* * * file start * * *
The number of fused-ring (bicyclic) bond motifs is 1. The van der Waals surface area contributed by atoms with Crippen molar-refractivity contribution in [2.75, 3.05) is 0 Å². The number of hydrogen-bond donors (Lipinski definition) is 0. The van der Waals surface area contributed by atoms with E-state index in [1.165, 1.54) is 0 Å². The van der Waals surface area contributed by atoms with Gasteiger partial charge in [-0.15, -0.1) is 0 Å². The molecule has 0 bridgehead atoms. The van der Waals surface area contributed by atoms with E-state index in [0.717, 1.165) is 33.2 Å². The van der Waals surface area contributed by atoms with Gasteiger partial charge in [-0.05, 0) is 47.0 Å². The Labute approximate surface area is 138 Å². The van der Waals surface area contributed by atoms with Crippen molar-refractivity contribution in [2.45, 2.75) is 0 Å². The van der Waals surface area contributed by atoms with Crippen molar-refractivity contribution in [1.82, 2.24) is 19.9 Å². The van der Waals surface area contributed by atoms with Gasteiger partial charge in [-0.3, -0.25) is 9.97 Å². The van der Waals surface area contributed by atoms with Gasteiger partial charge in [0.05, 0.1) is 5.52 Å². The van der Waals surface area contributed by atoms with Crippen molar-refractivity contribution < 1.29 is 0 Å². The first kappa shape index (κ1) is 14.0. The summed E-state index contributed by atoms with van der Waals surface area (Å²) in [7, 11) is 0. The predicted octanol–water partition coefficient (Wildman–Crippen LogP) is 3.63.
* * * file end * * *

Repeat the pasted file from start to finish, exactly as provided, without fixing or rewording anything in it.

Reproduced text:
The number of fused-ring (bicyclic) bond motifs is 1. The van der Waals surface area contributed by atoms with Crippen molar-refractivity contribution in [2.75, 3.05) is 0 Å². The number of hydrogen-bond donors (Lipinski definition) is 0. The van der Waals surface area contributed by atoms with E-state index in [1.165, 1.54) is 0 Å². The van der Waals surface area contributed by atoms with Gasteiger partial charge in [-0.15, -0.1) is 0 Å². The molecule has 0 bridgehead atoms. The van der Waals surface area contributed by atoms with E-state index in [0.717, 1.165) is 33.2 Å². The van der Waals surface area contributed by atoms with Gasteiger partial charge in [-0.05, 0) is 47.0 Å². The Labute approximate surface area is 138 Å². The van der Waals surface area contributed by atoms with Crippen molar-refractivity contribution in [2.45, 2.75) is 0 Å². The van der Waals surface area contributed by atoms with Crippen molar-refractivity contribution in [1.82, 2.24) is 19.9 Å². The van der Waals surface area contributed by atoms with Gasteiger partial charge in [-0.3, -0.25) is 9.97 Å². The van der Waals surface area contributed by atoms with Gasteiger partial charge in [0.05, 0.1) is 5.52 Å². The van der Waals surface area contributed by atoms with Crippen molar-refractivity contribution < 1.29 is 0 Å². The first kappa shape index (κ1) is 14.0. The summed E-state index contributed by atoms with van der Waals surface area (Å²) in [7, 11) is 0. The predicted octanol–water partition coefficient (Wildman–Crippen LogP) is 3.63.